Because our homes are going septic, we are losing our children. They leave our homes and leave God and church behind. This level of manipulative septic abuse is far more destructive than physical abuse because it’s not easily recognizable to the child. It simply kills his spirit slowly. Children are taught to honor their parents, but they feel no love returned to inspire the respect.

The following are some examples of this septic abuse:

• A mother said to her son, “I love you because I have to, but I don’t like you very much.”

• A mom threatened repeatedly to leave her family and told her daughter it was all her daughter’s fault.

• Parents demanded perfection, and when their child couldn’t deliver, they humiliated her in front of her siblings.

• A mom said repeatedly to her daughter, “If you weren’t so fat, I wouldn’t be ashamed for people to know you’re my child.”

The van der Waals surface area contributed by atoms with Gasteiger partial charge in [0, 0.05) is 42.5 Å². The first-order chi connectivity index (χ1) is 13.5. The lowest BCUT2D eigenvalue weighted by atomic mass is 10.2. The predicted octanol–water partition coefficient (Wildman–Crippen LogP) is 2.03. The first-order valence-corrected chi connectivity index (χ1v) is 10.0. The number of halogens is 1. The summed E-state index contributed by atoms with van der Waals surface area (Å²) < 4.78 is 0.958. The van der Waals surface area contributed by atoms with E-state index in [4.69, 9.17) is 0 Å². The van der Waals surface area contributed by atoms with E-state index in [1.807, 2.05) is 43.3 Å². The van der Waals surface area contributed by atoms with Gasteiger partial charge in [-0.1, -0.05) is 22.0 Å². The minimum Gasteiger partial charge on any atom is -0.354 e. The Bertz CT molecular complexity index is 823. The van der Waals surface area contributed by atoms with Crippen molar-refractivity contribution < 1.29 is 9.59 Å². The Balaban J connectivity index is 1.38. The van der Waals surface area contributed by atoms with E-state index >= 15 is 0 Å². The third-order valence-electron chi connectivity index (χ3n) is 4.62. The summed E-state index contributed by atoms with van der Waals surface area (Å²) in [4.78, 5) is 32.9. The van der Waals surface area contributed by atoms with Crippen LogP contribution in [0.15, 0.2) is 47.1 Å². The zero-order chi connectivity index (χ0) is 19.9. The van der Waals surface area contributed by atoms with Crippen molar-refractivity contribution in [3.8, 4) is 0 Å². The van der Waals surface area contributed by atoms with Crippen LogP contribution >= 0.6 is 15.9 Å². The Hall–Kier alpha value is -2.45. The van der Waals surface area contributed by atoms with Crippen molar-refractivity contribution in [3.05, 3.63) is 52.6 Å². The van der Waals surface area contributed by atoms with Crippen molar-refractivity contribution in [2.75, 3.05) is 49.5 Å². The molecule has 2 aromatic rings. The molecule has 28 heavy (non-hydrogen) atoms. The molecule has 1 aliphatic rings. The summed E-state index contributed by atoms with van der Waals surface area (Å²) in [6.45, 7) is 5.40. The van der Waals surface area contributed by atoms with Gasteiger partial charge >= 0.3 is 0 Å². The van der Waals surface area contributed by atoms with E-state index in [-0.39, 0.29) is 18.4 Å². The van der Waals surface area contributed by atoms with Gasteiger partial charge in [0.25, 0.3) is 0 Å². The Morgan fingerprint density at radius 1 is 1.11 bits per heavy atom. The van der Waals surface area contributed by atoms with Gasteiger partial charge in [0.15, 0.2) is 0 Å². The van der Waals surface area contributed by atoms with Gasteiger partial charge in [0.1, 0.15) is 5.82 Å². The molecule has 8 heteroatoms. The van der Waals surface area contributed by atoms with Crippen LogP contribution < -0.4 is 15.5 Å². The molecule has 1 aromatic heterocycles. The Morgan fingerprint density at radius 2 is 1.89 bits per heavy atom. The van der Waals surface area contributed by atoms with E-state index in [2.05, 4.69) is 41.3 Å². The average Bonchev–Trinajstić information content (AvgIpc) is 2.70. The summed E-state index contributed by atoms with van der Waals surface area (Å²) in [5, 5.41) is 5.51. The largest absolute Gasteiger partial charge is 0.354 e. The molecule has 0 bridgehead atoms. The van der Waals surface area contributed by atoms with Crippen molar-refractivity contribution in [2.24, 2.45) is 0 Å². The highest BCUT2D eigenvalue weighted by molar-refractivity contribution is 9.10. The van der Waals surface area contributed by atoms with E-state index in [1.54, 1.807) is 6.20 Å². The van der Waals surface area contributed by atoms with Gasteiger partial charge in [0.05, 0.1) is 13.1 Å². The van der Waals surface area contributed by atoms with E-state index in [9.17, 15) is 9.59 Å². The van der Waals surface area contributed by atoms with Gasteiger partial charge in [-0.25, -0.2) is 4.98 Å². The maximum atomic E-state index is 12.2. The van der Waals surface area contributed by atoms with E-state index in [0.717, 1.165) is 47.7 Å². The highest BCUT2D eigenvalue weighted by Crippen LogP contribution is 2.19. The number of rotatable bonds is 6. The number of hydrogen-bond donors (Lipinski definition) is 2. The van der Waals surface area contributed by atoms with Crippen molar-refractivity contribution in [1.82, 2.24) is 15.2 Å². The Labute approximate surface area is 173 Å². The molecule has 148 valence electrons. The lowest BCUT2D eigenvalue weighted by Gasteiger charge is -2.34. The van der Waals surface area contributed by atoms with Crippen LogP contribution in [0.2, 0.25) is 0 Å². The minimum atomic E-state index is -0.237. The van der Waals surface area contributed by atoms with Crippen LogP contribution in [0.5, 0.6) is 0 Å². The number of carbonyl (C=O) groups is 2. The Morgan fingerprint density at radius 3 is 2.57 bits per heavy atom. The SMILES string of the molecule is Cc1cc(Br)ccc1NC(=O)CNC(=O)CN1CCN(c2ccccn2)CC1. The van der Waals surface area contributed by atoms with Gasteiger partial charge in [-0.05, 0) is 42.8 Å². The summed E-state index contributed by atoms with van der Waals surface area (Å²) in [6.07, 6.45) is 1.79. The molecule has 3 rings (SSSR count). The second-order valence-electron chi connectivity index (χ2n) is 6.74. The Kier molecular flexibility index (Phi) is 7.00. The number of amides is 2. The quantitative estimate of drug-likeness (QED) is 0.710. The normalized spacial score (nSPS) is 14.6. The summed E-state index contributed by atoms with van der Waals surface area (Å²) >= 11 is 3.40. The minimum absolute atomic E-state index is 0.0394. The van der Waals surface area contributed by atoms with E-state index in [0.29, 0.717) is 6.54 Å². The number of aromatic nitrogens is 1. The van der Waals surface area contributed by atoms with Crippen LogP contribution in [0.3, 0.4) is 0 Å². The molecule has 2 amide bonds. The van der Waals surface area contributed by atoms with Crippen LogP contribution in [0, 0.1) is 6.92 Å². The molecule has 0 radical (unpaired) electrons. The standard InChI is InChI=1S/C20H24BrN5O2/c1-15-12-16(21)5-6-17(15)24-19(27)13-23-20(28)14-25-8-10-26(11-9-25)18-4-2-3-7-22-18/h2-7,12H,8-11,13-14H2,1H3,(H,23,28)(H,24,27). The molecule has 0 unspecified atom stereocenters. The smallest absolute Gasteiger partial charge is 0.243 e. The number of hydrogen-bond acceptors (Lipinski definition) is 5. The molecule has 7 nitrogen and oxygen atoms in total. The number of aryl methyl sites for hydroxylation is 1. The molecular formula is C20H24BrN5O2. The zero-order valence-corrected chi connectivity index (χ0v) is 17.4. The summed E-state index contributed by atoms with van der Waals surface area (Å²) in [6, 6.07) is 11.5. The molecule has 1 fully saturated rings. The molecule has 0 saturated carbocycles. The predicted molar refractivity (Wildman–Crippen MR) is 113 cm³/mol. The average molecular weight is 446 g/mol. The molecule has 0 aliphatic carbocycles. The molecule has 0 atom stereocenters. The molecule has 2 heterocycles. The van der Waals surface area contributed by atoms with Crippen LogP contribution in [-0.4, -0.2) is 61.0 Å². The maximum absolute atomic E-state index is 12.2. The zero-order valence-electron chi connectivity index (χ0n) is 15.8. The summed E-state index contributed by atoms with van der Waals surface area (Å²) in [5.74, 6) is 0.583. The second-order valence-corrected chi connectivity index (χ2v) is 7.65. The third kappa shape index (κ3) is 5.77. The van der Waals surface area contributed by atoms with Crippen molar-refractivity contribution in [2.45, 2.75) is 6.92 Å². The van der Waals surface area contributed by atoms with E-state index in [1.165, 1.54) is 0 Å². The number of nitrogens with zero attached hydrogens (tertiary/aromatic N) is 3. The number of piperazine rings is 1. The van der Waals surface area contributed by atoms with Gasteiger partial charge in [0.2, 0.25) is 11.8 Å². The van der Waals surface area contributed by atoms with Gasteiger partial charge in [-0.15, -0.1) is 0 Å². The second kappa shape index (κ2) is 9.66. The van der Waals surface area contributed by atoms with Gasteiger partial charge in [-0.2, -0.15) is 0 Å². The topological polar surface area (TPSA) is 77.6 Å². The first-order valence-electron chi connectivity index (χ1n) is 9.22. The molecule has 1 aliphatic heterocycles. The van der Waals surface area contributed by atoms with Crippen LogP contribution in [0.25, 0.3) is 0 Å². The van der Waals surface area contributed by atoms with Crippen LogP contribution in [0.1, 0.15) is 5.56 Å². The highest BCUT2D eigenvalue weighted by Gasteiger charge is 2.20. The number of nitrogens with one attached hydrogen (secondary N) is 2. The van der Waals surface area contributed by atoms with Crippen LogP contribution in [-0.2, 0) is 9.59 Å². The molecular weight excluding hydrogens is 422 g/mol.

• And this one happens all of the time: after church parents immediately chew up and spit out the adults their children love.

No home is perfect, but far too many parents squirm in the pew while listening to a sermon on the home—only to go home and discredit the sermon to justify their septic homes.

These seemingly harmless offenses are repeatedly committed, and parents still expect that their children will be stable adults. After all, they aren’t being physically abused. Hypocrisy has caused a chain reaction of rebellion in the heart of these children.

So what do we do now? How do we fix it?

1. Have a real connection with your God. Do your children know that God is working in your life every day?

2. Deal with your issues. How sad when a person brings a new life into this world without ever dealing with personal emotional issues. Evaluate the whys of your life and fix the negatives.